League Lines: Saving South Dakota's "Good Earth"

Good Earth Dedication Governors Branstad, Daugaard with Dick Brown

South Dakota >> Thirteen became a lucky number for the League’s Sioux Falls Chapter and people throughout South Dakota when the 13th state park was dedicated in July. Nearly 400 people turned out to watch South Dakota Governor Dennis Daugaard and Iowa Governor Terry Branstad dedicate Good Earth State Park at Blood Run.

Why were there two governors at one park dedication? Good Earth is unique for many reasons, one of which is that it is proposed to be the first state park jointly operated by two states. The park could eventually encompass 3,000 acres on both the Iowa and South Dakota sides of the Big Sioux River.

The park is located just eight miles outside Sioux Falls, the most populated area in South Dakota, and features significant archaeological sites as well as important plant and wildlife communities. The area is the largest known Oneota habitation in North America and was also occupied by several other Native American tribes. Known historically as Blood Run (for the reddish tint of the water due to iron ore), this area was designated a National Historic Landmark by the National Park Service in 1970. The area includes private and public lands. However, designation of private property as part of National Historic Landmark does not prohibit development on the property.

As development and mining operations approached the area, state agencies worked with private landowners to acquire key holdings. One such holding was 324 acres owned by Buzz Nelson, who agreed to sell the property so that it could be included in a state park. Nelson’s property included oak forests in their natural state, native prairie, and other rare and native plants. To purchase this land and others adjoining it, the South Dakota Parks and Wildlife Foundation led a fundraising effort that involved private citizens, conservation groups, and others interested in protecting these features. The League’s Sioux Falls Chapter donated $50,000 for land purchases.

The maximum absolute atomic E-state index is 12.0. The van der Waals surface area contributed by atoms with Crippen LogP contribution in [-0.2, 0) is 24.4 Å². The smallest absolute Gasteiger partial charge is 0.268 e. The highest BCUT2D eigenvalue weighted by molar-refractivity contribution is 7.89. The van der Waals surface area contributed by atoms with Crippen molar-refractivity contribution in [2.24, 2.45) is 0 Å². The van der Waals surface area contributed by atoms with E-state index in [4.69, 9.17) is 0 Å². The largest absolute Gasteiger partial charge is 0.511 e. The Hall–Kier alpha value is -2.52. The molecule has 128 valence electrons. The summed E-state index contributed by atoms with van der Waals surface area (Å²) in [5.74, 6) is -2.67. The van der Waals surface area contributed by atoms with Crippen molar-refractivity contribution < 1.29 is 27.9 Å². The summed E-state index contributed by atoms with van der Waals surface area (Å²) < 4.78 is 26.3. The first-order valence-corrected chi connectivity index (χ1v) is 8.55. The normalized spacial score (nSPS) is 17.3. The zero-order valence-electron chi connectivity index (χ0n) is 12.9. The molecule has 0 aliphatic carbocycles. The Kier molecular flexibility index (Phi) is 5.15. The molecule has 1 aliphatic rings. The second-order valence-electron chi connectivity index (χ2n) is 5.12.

“You might say this is our biggest conservation project yet!” says Deb Clow, Sioux Falls Chapter newsletter editor and youth programs coordinator. The chapter’s $50,000 donation was used to purchase the last 100 acres of land needed for the state park. What spurred this generous donation? Dick Brown, development director for the South Dakota Parks and Wildlife Foundation, gave a presentation on the state park at the South Dakota Division’s annual meeting, and Sioux Falls Chapter members invited him to speak at a chapter event. After hearing about the project, chapter members enthusiastically joined the cause.

“We rent our chapter house for events and have a Wild Game Feed each year, so we have a treasury that can support such a donation,” says Clow. “After some discussion, the chapter decided to become a Preservation Partner. We felt that with our contribution, the land purchase may be completed sooner — which it was. It is a beautiful area, and we wanted to help preserve it for future generations to enjoy.”

“This wonderful and thoughtful gift by the Sioux Falls Chapter came at a critical time to preserve and protect this unique and sacred South Dakota Great Place for all generations,” says Dick Brown, development director for the South Dakota Parks and Wildlife Foundation. “The Izaak Walton League stepped forward as a key partner and leader to make the dream and vision of the Good Earth State Park at Blood Run become a reality. Thank you, thank you, Sioux Falls Chapter of the Izaak Walton League of America.”

Blood Run’s legacy will be conserved for many generations to come, thanks to the Sioux Falls Chapter and other generous donors. In addition to protecting the archeological sites, the park management plan proposes many projects to help visitors enjoy the area, including a trail system, pedestrian bridges across the river, campgrounds, canoe access to the Big Sioux River, and access to cultural resources for Native Americans to conduct ceremonial activities. State agencies will conduct habitat and wildlife surveys as part of efforts to restore native prairie and other landscapes.